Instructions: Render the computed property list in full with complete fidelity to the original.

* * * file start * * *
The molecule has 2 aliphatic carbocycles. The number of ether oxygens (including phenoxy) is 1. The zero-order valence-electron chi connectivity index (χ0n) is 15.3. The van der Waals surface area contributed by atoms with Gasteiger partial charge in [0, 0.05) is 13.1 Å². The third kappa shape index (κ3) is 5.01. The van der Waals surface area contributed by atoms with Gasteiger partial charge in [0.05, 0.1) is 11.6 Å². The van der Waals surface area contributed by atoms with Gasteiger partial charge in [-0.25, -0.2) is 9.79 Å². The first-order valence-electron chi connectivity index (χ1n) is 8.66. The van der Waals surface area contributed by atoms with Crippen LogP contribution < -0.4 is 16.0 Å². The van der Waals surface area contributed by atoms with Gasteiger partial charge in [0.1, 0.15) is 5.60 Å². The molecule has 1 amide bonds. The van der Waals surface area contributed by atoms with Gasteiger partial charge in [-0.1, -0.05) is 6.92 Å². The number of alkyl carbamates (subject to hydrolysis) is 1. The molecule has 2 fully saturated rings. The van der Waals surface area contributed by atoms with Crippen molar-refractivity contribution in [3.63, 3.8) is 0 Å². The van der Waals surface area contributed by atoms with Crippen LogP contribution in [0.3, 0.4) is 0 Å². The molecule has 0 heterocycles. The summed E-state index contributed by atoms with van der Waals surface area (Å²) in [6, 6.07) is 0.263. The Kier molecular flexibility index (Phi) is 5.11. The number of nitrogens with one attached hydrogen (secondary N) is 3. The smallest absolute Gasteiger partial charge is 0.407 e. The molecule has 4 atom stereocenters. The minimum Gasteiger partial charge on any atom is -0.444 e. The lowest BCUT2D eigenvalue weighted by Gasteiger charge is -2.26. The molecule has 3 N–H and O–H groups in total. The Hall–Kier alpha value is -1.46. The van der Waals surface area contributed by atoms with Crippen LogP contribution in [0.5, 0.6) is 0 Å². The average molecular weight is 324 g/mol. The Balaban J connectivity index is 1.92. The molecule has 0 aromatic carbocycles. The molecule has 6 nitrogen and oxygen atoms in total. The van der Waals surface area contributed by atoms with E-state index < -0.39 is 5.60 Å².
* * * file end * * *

The molecule has 2 aliphatic carbocycles. The number of ether oxygens (including phenoxy) is 1. The zero-order valence-electron chi connectivity index (χ0n) is 15.3. The van der Waals surface area contributed by atoms with Gasteiger partial charge in [0, 0.05) is 13.1 Å². The third kappa shape index (κ3) is 5.01. The van der Waals surface area contributed by atoms with Gasteiger partial charge in [0.05, 0.1) is 11.6 Å². The van der Waals surface area contributed by atoms with Gasteiger partial charge in [-0.25, -0.2) is 9.79 Å². The first-order valence-electron chi connectivity index (χ1n) is 8.66. The van der Waals surface area contributed by atoms with Crippen LogP contribution < -0.4 is 16.0 Å². The van der Waals surface area contributed by atoms with Gasteiger partial charge in [0.1, 0.15) is 5.60 Å². The molecule has 1 amide bonds. The van der Waals surface area contributed by atoms with Gasteiger partial charge in [-0.1, -0.05) is 6.92 Å². The number of alkyl carbamates (subject to hydrolysis) is 1. The molecule has 2 fully saturated rings. The van der Waals surface area contributed by atoms with Crippen molar-refractivity contribution in [3.63, 3.8) is 0 Å². The van der Waals surface area contributed by atoms with Crippen LogP contribution in [0.3, 0.4) is 0 Å². The molecule has 0 heterocycles. The summed E-state index contributed by atoms with van der Waals surface area (Å²) in [6, 6.07) is 0.263. The Kier molecular flexibility index (Phi) is 5.11. The number of nitrogens with one attached hydrogen (secondary N) is 3. The smallest absolute Gasteiger partial charge is 0.407 e. The molecule has 4 atom stereocenters. The minimum Gasteiger partial charge on any atom is -0.444 e. The lowest BCUT2D eigenvalue weighted by Gasteiger charge is -2.26. The molecule has 3 N–H and O–H groups in total. The Hall–Kier alpha value is -1.46. The van der Waals surface area contributed by atoms with Crippen LogP contribution in [0.5, 0.6) is 0 Å². The average molecular weight is 324 g/mol. The Balaban J connectivity index is 1.92. The molecule has 0 aromatic carbocycles. The molecule has 6 nitrogen and oxygen atoms in total. The van der Waals surface area contributed by atoms with E-state index < -0.39 is 5.60 Å².